An even more bitter resister of the churches is the arch enemy of mankind. The devil himself often disassembled churches that were raised on hills, until at last the builders gave up and went elsewhere. The devil also built a vast roadway, which he rides. His horse is pale, like all ghostly Welsh animals, and he has a cow’s horns and feet. Should he find a sinner on his old, Roman road, he will scoop them up and carry them off.

The devil also sometimes sits atop the Stiperstones mountains, hoping to send them back into the earth and in doing so doom England. He has, of course, not managed it yet. But the devil is nothing if not persistent.

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Other mountains are haunted by Gywillion. The Old Woman of the Mountain would lead, by voices and cries, travelers up the mountains and leave the trapped in the wilderness. Other mountain faires frequently take the forms of goats. One Cadwaladar was taken away by such a goat-fae, to the meeting of such fae. He was promptly knocked off the highest mountain in all of Wales.

Further, the hills near Vicorium held once a wicked city, a heathen city that denied it’s prophet. A nearby mountain erupted and sent fire down, while the river rose in flood. The prophet survived, but searched for the governor’s daughter, who he loved. But she had drowned. And now, still on Easter, the figure of such the prophet, a Roman solider, can be seen rowing. Looking distantly for his beloved forever.

From another mountain, a Saint saw the land of a faerie king. Enraged at the faerie king’s presumption, he toured it, seeing armies with weapons of hot and cold, and dispelled them and their galmour with holy water. This apparently sufficed for him.

Alternatively, an antique forest. Faeries of the wood eat poisoned mushrooms and lead based butter, wear gloves of sedative leaves and lurk in every corner. In their ranks are the faerie fires, sometimes the will-o-wisp, sometimes the pooka. The will-o-wisp is often merely a luring fire, while the pooka takes many forms to taunt it’s prey.

Pooka

A Pooka, as illustrated by a Welshman

Some of these locations are haunted by ghostly dogs and pigs, often pale things without heads that bark or growl or hound their prey. The association of the color white with terrible creatures extends, as we have seen, to the mount of the devil. And it associated with a great hero of the region, Wild Edric. Edric, according to historians and folklorists, was a resistor to William the Conqueror.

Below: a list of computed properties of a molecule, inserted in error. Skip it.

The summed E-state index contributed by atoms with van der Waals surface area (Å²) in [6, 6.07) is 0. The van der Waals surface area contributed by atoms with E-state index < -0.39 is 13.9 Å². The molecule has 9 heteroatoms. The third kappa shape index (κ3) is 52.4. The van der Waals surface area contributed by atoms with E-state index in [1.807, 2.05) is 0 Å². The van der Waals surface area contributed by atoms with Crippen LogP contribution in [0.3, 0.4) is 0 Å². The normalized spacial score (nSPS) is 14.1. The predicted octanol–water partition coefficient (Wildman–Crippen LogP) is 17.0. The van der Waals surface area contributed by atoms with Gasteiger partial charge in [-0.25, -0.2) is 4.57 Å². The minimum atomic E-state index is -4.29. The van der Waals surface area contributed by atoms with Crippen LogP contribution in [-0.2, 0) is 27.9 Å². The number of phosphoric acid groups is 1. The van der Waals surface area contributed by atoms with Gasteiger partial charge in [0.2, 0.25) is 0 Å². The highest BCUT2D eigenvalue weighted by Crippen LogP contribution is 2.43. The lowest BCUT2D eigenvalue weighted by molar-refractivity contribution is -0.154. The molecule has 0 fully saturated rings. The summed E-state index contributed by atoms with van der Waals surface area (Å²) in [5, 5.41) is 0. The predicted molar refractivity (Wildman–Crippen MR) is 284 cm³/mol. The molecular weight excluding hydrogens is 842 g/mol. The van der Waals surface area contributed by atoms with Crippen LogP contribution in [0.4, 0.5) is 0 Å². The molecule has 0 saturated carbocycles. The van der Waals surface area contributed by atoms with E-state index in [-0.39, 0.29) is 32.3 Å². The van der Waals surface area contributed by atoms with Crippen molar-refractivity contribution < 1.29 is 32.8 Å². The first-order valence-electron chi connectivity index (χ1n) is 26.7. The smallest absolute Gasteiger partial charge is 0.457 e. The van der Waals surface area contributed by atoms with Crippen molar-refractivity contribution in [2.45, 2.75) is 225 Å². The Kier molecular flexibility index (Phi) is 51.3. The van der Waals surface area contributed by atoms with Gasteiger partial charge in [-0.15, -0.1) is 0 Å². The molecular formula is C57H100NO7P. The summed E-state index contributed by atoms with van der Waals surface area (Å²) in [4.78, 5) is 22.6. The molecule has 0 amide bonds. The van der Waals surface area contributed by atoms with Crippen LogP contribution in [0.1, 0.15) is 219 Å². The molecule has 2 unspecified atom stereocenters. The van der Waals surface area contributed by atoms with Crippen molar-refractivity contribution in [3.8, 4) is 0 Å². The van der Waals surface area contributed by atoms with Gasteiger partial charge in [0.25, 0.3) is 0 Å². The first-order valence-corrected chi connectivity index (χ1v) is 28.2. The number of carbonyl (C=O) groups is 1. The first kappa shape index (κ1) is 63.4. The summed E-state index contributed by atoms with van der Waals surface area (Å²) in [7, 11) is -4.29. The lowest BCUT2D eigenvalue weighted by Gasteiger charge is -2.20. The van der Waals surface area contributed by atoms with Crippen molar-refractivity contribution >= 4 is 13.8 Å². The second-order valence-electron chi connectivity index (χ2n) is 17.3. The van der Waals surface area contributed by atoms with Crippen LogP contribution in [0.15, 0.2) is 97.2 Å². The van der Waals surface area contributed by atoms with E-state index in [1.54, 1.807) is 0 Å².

Wild Edric’s traits are like many golden age kings. Eventually, however, he made peace with William. His lands, however, failed to stay in his family. He has since taken up residence…elsewhere. Some stories place him in a lead mine out west. Others say he rides in a wild hunt on a white horse, and if emerges during wartime, the war will be dangerous. His condemnation is said to last until the English are driven out, and all is repaid. Edric further made that awful mistake and married an elf maid. His sword is currently held by a fish-knight in the river, waiting his heir.

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So what have we then? A haunted landscape, of ghosts and faeries and lost cities and giants. Much as can be found in any place. We need now what makes the village weird. What is it, from the hill or forest, that makes this small village that is hard to see from without, strange or bizarre?

Another facet to strange here is the role of ghosts and fae as ominous. Sightings of unnatural or bizzare creatures are often signs of greater dangers or terrible fates. And there is a peculiar event that I have wanted to include in a work of weird fiction or horror for sometime now. The Carrington event, which disabled electronics around the world. Aurora’s were seen all the way in the Carribean, with those over the Rockies being bright enough to wake gold miners from their slumber.